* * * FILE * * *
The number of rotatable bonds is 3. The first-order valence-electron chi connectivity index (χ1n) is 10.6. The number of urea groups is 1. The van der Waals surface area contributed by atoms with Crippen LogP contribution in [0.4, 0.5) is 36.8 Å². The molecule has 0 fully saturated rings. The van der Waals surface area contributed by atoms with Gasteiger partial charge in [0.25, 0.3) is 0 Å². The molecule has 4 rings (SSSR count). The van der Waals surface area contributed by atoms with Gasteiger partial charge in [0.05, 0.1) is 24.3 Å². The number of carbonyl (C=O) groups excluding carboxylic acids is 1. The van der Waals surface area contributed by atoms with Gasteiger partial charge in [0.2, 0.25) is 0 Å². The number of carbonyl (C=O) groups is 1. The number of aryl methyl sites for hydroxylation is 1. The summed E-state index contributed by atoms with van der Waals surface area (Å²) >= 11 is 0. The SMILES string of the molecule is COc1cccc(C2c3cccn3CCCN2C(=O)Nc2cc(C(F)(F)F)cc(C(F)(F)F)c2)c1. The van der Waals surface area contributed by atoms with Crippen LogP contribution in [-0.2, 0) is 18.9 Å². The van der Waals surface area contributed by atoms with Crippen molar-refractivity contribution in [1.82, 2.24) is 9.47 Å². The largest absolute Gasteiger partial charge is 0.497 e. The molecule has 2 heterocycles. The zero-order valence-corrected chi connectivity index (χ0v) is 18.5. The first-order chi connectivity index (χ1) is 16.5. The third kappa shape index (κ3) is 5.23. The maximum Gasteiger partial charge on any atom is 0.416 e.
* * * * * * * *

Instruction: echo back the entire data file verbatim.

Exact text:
The number of rotatable bonds is 3. The first-order valence-electron chi connectivity index (χ1n) is 10.6. The number of urea groups is 1. The van der Waals surface area contributed by atoms with Crippen LogP contribution in [0.4, 0.5) is 36.8 Å². The molecule has 0 fully saturated rings. The van der Waals surface area contributed by atoms with Gasteiger partial charge in [0.25, 0.3) is 0 Å². The molecule has 4 rings (SSSR count). The van der Waals surface area contributed by atoms with Gasteiger partial charge in [0.05, 0.1) is 24.3 Å². The number of carbonyl (C=O) groups excluding carboxylic acids is 1. The van der Waals surface area contributed by atoms with Gasteiger partial charge in [0.2, 0.25) is 0 Å². The number of carbonyl (C=O) groups is 1. The number of aryl methyl sites for hydroxylation is 1. The summed E-state index contributed by atoms with van der Waals surface area (Å²) >= 11 is 0. The SMILES string of the molecule is COc1cccc(C2c3cccn3CCCN2C(=O)Nc2cc(C(F)(F)F)cc(C(F)(F)F)c2)c1. The van der Waals surface area contributed by atoms with Crippen LogP contribution in [-0.2, 0) is 18.9 Å². The van der Waals surface area contributed by atoms with Crippen molar-refractivity contribution in [1.82, 2.24) is 9.47 Å². The largest absolute Gasteiger partial charge is 0.497 e. The molecule has 2 heterocycles. The zero-order valence-corrected chi connectivity index (χ0v) is 18.5. The first-order chi connectivity index (χ1) is 16.5. The third kappa shape index (κ3) is 5.23. The maximum Gasteiger partial charge on any atom is 0.416 e.